Barry Bogin has expertise in human physical growth and development, nutritional ecology, evolutionary biology, Maya people, and human adaptation. The focus of his research is to explain how Social-Economic-Political-Emotional (SEPE) forces influence human physical development. He has authored more than 230 books, articles, book chapters, and popular essays. These include the books Patterns of Human Growth, 3rd edition (2021), Human Variability and Plasticity, Human Biology: An Evolutionary and Biocultural Approach, and The Growth of Humanity.
Bogin was born in the United States. He studied Biology and Anthropology at Temple University, Philadelphia (BA, MA, and PhD in Anthropology). Bogin worked at the Universidad del Valle in Guatemala (1974-76), Wayne State University, Detroit (1977-82), and University of Michigan-Dearborn (1982-2006). Bogin joined Loughborough University in 2007 and retired from full-time activities in 2018.
Bogin’s research focuses on the interactions between human biology and culture. Specific topics are: 1) how culture influences human physical growth, development and maturation; and 2) the evolution of the pattern of human growth. Especially two new stages of development - childhood and adolescence - stages not found in other mammals. Bogin applies the biocultural perspective to differences in physical growth and health between Maya children living in Guatemala versus the USA, the causes of very short stature and high risk for obesity in Maya families living in Yucatan, Mexico and Guatemala (see Bill & Melinda Gates Foundation Knowledge Integration (ki)), the relationships of Migration, Nutrition & Aging (MINA Project) within Bangladeshi women living in the UK and in Bangladesh, and the use of leg length as an indicator of healthy growth.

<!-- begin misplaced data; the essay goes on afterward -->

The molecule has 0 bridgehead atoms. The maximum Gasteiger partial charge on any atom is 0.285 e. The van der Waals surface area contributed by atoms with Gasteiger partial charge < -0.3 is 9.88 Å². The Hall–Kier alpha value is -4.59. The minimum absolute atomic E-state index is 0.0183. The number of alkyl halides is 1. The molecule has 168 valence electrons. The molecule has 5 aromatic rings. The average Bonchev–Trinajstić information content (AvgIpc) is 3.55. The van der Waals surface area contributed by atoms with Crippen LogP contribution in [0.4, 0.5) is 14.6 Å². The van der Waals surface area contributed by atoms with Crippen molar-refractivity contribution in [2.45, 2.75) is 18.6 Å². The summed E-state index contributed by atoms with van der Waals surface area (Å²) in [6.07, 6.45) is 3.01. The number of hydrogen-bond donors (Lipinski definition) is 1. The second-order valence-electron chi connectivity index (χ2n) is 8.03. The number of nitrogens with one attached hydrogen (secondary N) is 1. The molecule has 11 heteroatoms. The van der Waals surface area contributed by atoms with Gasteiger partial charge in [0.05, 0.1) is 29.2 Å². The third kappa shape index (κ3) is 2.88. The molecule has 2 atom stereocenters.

Bogin is a Panel Member for Anthropology and Development Studies (Sub-Panel 22) of the Research Excellence Framework (REF2021), which evaluates research at all public universities in the UK. He served as panel member for the REF2014.
Bogin is a member of the UCSD/Salk Center for Academic Research and Training in Anthropogeny (CARTA), USA. The goal of CARTA is to promote research into human origins, drawing on methods from the social, biomedical, biological, computational and engineering, physical and chemical sciences, and the humanities.